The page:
Many people struggle with God’s sovereignty in election because they believe it excludes the activity of evangelism. If people are eternally elected or not, they ask, what good will preaching do? What difference will it make? However, as Scripture teaches, God’s sovereignty in election and the activity of evangelism are not enemies but friends. Evangelism is rooted in election, and while man may plant and water the seed of the gospel, God brings the growth. Means and Ends The sovereignt y of God in salvation is most clearly and vividly seen in Scripture’s teaching regarding election. Election is “unconditional,” …
The term Calvinism was first used by Lutheran theologians to refer to what they regarded as the peculiar views of Christ’s real presence at the Lord’s Supper held by John Calvin and his followers. It is not used in this way nowadays. What does it refer to now? In some cases, it denotes the entire theological system of Calvin himself as we find it in the four books of his Institutes of the Christian Religion. In other cases, and more usually, it refers to the understanding of the doctrine of salvation as we find it in the first three books. …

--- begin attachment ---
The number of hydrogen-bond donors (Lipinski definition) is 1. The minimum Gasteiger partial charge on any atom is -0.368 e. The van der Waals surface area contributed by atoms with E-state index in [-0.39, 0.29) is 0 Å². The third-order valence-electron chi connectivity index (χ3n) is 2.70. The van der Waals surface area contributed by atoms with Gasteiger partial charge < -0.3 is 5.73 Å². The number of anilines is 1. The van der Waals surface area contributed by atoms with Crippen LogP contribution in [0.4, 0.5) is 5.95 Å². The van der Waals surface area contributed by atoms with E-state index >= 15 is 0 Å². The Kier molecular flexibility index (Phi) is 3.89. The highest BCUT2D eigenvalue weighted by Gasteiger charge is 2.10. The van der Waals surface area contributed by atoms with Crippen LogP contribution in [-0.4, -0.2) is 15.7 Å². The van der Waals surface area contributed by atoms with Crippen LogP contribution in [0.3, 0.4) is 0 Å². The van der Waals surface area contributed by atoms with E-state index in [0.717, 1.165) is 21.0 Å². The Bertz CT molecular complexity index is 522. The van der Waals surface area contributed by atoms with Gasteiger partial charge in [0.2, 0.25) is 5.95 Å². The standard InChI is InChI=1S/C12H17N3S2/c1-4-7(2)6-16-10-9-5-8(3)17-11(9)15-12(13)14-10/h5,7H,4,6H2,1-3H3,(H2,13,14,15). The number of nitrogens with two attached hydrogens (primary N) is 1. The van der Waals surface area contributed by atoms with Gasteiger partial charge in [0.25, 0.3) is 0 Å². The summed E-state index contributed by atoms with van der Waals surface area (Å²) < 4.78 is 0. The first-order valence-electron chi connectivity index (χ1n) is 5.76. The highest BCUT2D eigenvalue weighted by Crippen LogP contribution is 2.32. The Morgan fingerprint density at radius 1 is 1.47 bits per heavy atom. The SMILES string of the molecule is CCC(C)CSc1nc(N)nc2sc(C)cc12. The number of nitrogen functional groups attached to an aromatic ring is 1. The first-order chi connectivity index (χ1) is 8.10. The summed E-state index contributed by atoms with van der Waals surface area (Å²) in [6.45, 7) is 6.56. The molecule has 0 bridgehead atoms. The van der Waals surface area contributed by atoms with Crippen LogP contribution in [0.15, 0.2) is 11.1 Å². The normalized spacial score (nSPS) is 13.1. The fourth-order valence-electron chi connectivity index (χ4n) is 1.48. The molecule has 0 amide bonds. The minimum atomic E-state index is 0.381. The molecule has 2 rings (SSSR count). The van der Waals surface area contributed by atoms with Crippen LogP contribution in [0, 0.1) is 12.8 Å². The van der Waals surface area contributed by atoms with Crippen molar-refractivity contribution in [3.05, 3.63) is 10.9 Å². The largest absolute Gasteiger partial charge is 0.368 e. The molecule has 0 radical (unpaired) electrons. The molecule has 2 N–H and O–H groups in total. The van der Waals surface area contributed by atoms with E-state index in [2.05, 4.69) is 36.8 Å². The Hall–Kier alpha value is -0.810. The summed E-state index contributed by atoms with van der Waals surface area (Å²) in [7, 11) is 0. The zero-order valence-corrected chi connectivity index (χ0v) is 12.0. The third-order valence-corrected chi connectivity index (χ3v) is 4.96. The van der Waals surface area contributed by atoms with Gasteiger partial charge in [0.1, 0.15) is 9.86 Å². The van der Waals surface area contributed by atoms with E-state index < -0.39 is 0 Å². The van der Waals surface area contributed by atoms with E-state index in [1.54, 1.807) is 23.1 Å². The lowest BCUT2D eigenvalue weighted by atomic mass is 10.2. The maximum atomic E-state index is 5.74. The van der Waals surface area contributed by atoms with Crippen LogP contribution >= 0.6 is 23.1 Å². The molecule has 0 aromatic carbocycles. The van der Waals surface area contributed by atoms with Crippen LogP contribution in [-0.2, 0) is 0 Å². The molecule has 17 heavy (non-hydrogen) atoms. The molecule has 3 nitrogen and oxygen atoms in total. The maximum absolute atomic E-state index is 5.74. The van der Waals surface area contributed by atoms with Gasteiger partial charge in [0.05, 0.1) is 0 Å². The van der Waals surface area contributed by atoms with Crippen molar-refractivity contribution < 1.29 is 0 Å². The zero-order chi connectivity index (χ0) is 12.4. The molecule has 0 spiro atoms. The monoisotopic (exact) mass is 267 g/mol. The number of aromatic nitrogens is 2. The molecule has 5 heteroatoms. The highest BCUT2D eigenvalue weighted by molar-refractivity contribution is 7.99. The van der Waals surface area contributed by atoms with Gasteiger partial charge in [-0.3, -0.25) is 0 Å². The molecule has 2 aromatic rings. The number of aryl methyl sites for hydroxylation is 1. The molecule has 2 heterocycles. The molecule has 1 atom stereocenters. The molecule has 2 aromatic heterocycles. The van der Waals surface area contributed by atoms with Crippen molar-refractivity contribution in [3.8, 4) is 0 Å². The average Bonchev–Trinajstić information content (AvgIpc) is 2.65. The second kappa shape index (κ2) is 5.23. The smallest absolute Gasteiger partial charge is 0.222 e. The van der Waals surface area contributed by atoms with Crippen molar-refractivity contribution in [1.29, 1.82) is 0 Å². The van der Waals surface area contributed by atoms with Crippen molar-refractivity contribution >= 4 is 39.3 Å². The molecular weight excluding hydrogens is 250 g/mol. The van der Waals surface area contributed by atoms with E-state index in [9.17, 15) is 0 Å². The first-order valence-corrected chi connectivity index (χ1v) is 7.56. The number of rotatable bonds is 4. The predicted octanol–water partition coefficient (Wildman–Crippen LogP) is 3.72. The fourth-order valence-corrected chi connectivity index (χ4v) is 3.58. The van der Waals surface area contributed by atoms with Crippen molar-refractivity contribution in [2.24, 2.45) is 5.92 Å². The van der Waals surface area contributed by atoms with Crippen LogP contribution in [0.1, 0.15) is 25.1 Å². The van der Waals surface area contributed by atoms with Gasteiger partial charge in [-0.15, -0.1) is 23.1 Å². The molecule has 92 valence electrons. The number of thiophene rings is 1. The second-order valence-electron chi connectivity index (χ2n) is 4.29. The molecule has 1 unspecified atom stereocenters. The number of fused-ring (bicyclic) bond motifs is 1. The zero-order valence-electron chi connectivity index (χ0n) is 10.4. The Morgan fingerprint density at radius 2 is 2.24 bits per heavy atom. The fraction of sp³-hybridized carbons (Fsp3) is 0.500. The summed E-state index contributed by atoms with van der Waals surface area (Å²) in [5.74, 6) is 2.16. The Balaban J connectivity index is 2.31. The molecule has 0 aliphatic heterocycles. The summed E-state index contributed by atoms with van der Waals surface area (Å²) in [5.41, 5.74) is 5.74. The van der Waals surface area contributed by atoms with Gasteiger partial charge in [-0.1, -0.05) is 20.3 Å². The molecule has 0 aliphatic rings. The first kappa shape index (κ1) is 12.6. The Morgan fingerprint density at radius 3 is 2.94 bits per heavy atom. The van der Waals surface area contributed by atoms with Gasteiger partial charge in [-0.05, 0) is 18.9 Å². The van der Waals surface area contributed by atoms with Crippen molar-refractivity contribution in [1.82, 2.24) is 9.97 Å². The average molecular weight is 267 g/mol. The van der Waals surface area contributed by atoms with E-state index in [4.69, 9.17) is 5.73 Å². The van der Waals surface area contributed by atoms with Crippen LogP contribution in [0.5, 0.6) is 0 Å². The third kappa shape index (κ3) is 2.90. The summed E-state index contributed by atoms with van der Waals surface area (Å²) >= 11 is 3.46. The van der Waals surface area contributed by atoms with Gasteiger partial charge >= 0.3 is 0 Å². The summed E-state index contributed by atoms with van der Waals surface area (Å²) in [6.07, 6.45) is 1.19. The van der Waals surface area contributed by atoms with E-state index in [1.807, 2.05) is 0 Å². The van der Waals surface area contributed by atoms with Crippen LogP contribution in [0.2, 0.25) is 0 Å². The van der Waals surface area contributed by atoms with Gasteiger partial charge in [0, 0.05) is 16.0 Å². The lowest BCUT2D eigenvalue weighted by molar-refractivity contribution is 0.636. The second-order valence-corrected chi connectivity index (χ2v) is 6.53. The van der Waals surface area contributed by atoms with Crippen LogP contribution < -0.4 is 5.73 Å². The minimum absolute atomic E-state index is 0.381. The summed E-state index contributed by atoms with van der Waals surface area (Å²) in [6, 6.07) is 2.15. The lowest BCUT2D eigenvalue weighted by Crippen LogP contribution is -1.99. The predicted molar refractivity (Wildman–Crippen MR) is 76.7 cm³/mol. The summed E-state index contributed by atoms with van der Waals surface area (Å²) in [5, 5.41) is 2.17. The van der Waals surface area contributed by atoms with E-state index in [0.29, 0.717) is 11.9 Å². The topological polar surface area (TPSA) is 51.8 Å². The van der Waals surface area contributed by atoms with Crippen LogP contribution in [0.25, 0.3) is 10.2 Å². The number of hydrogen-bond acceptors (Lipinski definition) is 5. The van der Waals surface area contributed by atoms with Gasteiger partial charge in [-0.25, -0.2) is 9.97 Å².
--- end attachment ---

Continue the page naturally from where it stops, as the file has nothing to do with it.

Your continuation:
How do we estimate what a person is primarily interested in? Perhaps by seeing how often they return to the subject, or what they mention on important occasions. And perhaps, also, by the manner in which people write about things: is it detached, or is it impassioned — “urgent,” as Wright says?
We routinely speak of “the problem of evil.” But during the Christian era there have been two main problems of evil, and it is important to distinguish these, as well as how Christians ought to respond to them. Let us consider each in turn. The Christian Problem The first — let’s call it the Christian problem of evil — is: How could evil occur in a world made good by God? It has as a fundamental assumption that God exists, that He is the good Creator of all that is, and that what He created expresses that character …
Paul Helm is professor of theology at Highland Theological College in Scotland and teaching fellow at Regent College in Vancouver, Canada. He is author of The Providence of God and John Calvin’s Ideas.